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From "Greg Truty" <gtr...@us.ibm.com>
Subject Re: Config Provider changes
Date Tue, 23 Oct 2001 12:02:38 GMT
Doug,

The Service class name is really part of the base JDK 1.3
(sun.misc.Service).   It's somewhat of a shame that Sun introduced another
Service class under the JAX-RPC package.  I was only introducing it in in
Axis (the util's version) in order to allow us to run prior to 1.3.  I
think that, in general, we should be removing it and using the services in
the JDK (however, that should be done when it's deemed that JDK 1.3 is the
least minimal JDK to run).   If consensus is to rename it, perhaps
ServiceProvider would be better?

Regards...Greg

Greg Truty



                                                                                         
        
                    "Doug Davis"                                                         
        
                    <dug@us.ibm.co       To:     axis-dev@xml.apache.org              
           
                    m>                   cc:                                          
           
                                         Subject:     Re: Config Provider changes        
        
                    10/23/2001                                                           
        
                    06:12 AM                                                             
        
                    Please respond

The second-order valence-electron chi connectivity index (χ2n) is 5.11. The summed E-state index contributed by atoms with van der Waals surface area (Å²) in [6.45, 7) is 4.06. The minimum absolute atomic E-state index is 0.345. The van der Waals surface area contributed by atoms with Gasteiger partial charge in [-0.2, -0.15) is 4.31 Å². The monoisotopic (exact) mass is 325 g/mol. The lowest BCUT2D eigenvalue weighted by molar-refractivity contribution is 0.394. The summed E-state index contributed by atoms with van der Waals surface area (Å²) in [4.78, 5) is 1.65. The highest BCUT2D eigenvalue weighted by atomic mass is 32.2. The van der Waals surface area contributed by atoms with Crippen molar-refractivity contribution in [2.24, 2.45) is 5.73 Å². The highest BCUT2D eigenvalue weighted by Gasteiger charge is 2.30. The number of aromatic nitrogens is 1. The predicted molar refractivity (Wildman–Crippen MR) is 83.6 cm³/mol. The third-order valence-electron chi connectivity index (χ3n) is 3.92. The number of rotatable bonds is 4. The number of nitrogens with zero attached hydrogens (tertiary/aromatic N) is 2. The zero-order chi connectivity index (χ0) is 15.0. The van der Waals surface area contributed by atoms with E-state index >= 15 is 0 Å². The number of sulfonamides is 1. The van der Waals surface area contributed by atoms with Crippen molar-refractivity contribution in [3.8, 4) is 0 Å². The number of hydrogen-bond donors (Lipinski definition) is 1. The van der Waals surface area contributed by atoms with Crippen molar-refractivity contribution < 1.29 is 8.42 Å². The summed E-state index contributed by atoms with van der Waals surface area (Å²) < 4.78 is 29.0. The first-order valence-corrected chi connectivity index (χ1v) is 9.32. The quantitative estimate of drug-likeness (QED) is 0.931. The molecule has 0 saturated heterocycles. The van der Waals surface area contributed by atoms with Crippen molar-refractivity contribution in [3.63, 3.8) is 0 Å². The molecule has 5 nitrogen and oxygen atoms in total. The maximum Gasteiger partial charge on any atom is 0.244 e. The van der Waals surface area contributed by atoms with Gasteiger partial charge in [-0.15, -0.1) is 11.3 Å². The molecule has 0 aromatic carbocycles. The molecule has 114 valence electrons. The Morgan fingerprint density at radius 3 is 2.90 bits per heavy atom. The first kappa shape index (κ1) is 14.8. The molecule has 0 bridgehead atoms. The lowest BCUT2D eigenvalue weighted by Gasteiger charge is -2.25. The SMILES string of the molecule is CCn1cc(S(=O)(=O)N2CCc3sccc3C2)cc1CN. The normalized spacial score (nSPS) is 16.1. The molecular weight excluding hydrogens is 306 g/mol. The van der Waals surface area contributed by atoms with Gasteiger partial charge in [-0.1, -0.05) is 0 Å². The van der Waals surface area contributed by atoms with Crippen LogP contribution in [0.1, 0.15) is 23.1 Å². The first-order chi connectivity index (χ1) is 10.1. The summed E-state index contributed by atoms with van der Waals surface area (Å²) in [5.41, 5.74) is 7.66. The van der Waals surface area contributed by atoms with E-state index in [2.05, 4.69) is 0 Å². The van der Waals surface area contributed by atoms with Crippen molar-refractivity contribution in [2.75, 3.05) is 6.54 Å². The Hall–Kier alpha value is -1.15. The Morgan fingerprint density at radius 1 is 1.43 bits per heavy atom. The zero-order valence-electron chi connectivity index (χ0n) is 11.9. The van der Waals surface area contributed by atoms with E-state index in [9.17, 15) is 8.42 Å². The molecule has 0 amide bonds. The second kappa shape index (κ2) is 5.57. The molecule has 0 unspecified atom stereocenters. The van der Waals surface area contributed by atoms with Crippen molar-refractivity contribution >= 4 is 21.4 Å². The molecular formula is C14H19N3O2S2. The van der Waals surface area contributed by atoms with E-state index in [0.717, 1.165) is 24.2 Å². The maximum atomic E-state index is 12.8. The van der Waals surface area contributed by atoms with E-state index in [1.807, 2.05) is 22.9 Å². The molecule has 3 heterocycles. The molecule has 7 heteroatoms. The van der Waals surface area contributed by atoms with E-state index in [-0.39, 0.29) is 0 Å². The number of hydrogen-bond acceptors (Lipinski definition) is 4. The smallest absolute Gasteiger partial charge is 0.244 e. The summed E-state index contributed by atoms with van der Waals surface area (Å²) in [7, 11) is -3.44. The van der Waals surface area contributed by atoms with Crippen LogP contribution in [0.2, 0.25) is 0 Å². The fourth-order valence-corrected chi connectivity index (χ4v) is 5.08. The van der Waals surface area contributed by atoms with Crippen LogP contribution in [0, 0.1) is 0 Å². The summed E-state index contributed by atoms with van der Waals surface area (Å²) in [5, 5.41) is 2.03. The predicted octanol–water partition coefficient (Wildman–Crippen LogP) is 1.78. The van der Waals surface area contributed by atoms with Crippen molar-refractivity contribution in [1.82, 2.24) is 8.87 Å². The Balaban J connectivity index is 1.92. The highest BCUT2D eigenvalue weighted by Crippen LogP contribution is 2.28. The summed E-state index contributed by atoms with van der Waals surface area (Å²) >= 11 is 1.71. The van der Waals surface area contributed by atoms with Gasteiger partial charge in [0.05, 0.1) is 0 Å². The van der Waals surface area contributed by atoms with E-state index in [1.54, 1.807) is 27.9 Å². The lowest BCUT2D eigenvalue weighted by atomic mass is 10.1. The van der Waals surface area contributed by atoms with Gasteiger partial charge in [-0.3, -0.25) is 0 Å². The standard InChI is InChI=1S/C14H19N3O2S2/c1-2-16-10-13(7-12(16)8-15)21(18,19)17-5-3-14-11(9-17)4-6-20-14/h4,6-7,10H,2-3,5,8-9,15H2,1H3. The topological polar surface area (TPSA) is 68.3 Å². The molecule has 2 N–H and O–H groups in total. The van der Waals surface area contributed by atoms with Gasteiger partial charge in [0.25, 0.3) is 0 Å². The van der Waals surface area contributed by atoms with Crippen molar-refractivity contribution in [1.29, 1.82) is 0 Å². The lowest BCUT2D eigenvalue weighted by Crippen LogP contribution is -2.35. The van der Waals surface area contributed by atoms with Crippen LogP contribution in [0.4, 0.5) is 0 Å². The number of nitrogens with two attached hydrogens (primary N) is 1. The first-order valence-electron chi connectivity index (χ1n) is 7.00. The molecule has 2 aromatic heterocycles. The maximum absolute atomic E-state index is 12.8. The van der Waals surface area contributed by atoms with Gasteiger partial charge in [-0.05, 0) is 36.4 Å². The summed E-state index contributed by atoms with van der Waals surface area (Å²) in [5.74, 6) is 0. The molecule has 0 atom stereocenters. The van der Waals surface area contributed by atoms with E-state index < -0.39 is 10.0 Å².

to axis-dev                                                          
        
                                                                                         
        
                                                                                         
        



Haven't looked at the code yet - but can we rename "Service" to something
else - we already have a "Service" class in Axis. Just trying to reduce the
confusion factor.  8-)
-Dug


Greg Truty/Austin/IBM@IBMUS on 10/22/2001 12:59:22 PM

Please respond to axis-dev@xml.apache.org

To:   axis-dev@xml.apache.org
cc:
Subject:  Config Provider changes



As a follow up, here is the updated design document and suggested changes
in order to implement the pluggable configuration provider solution.  It
was built against an early morning pull 10/22 from CVS.  I am also posting
some code for folks to try.  The functional tests work w/this.

The small design document incorporating changes from the last 10/16 IRC
chat are below.

ConfigProvider Scenarios

   - pure client (non-managed container)
   - pure server (non-managed server, like SimpleAxisServer)
   - client in managed container (like J2EE client)
   - server code (like servlet) in J2EE container (like web container)
   using container's server provider
   - server code (like servlet) in J2EE container (like web container)
   using container's client provider
   - server code (like servlet) in J2EE container (like web container)
   wanting to override container's server provider
   - server code (like servlet) in J2EE container (like web container)
   wanting to override container's client provider

Requirements

   - introduce a pluggable solution for managing configuration information
   w/o requiring multiple implementations of the same classes (one version
   in one environment and another version in another)

Current Solution

   The current solution (as suggested below), hardcodes various providers
   and defaults to FileProvider which isn't pluggable and in fact, may not
   be able to run in an EJB container.

Possible Solutions

   - Use JNDI as a factory mechanism to get a global provider.
     Caveats -
         requires JDK 1.3, some performance overhead, possible classloader
        concerns

     The usage of JNDI doesn't solve the problem all of the problems.  If
     the urlContext on the lookup has to instantiate an instance of the
     ConfigProvider, the ConfigProvider needs to be in the classloader
     path.  For example, if the container's implementation classes are not